The great thing about the death of Jesus, as it is related to the enrichment of human experience and the enlargement of the way of salvation, is not the fact of his death but rather the superb manner and the matchless spirit in which he met death.

This entire idea of the ransom of the atonement places salvation upon a plane of unreality; such a concept is purely philosophic. Human salvation is real; it is based on two realities which may be grasped by the creature's faith and thereby become incorporated into individual human experience: the fact of the fatherhood of God and its correlated truth, the brotherhood of man. It is true, after all, that you are to be "forgiven your debts, even as you forgive your

edit on 30-4-2011 by UB2120 because: (no reason given)

posted on Apr, 30 2011 @ 04:04 PM
reply to post by UB2120

Dear UB2120, you have been waiting for the opportunity to spill a tell-tale; go back above to my comment on the subject matter and read it again, comparing it to what you are trying to say, and tell me what has prompted such an outbust and desire to relay a tell-tale; or then again pick up the book that ragards the purpose of the mission of Jesus and discern what it says. It is one thing to present a tell-tale, it is another to know and understand what you are talking about: I do not speak what I read, I speak to you what I KNOW!

If all things exist in God, and he is above all things, he does not need to be appeased: for he is the one doing the work in all his creatures. If you are being refined, then along the way you have to be shown what you are being refined in, about and for; and that example was shown you in Christ: for it is the way your Maker chose to explain to you the very essence of his being, which is love.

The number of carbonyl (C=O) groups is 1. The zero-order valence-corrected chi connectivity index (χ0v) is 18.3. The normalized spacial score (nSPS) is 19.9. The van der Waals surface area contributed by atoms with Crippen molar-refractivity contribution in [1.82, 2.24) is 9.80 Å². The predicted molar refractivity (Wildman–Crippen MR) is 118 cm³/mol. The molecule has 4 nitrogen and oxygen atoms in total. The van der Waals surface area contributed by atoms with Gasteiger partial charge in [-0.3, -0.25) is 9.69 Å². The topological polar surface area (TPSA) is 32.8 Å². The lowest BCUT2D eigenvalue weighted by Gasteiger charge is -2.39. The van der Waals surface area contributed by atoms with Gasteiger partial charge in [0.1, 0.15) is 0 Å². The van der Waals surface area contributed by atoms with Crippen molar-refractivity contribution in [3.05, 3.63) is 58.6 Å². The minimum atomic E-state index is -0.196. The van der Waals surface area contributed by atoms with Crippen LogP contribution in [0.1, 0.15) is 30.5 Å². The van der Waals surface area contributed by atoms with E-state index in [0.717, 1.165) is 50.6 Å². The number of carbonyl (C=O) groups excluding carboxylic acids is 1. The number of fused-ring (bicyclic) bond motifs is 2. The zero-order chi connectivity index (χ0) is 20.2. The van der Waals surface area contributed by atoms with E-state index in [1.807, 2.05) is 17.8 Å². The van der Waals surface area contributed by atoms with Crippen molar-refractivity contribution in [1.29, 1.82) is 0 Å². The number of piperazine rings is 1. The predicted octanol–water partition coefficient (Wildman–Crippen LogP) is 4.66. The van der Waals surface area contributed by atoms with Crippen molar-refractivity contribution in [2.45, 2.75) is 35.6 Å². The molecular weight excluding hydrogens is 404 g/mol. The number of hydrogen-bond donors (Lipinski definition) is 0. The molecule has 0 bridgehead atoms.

posted on Apr, 30 2011 @ 05:00 PM
reply to post by Olise

A tell-tale? Why would you say that? I know exactly what I'm trying to say and that is the idea about a wrathful God is wrong. That he requires sacrifice is wrong and primitive. To teach that Jesus' only purpose was to die on a cross is wrong. If that were the case wouldn't that have been burden of his message? He taught about God and his loving nature. He did not teach about a wrathful God a sacrifice seeking God. Do you consider that a tell-tale?

posted on May, 1 2011 @ 11:26 AM
reply to post by TheAmused

You can't really make yourself believe. Belief is a matter of personal conviction...I personally only try to believe things that I can support with important things like reason and evidence.

posted on May, 2 2011 @ 01:25 PM
reply to post by UB2120

Dear UB2120, you are not far from the truth in your thinking, you just need to uunderstand the purpose of the sacrificial offering and salvation. To start with, you are right regarding God not being a wrathful God, and the sacrifice of Jesus not to appease a wrathful God; but in that you state that Jesus desired to live a full mortal life in the flesh on Uranthia, an inhabited planet of mortals other than earth, is a tell-tale; and if it leads you away from the true purpose of the saccrificial offering, then you are believing in a tell-tale.

Jesus focused on the kingdom of God because he wanted you to understand the workings of the kingdom and the wisdom of God: for that is where you came from and to it shall you return; but to return you must first complete your refinement, for which reason you were birthed into earth in mortal form: thus Leviticus 25: 23, "You are strangers and sojourners with me on earth". The sacrificial offering is a part of your refinement, a lesson in love. The sacrificial offering is not an end of life: for life is an eternal phenomena, and God is life; but the assurance that the death of the flesh is not an end: for the resurrection assures you the beginning of living in a glory you are yet to understand. For the beauty of a creation is not in its making, but in its finished glory.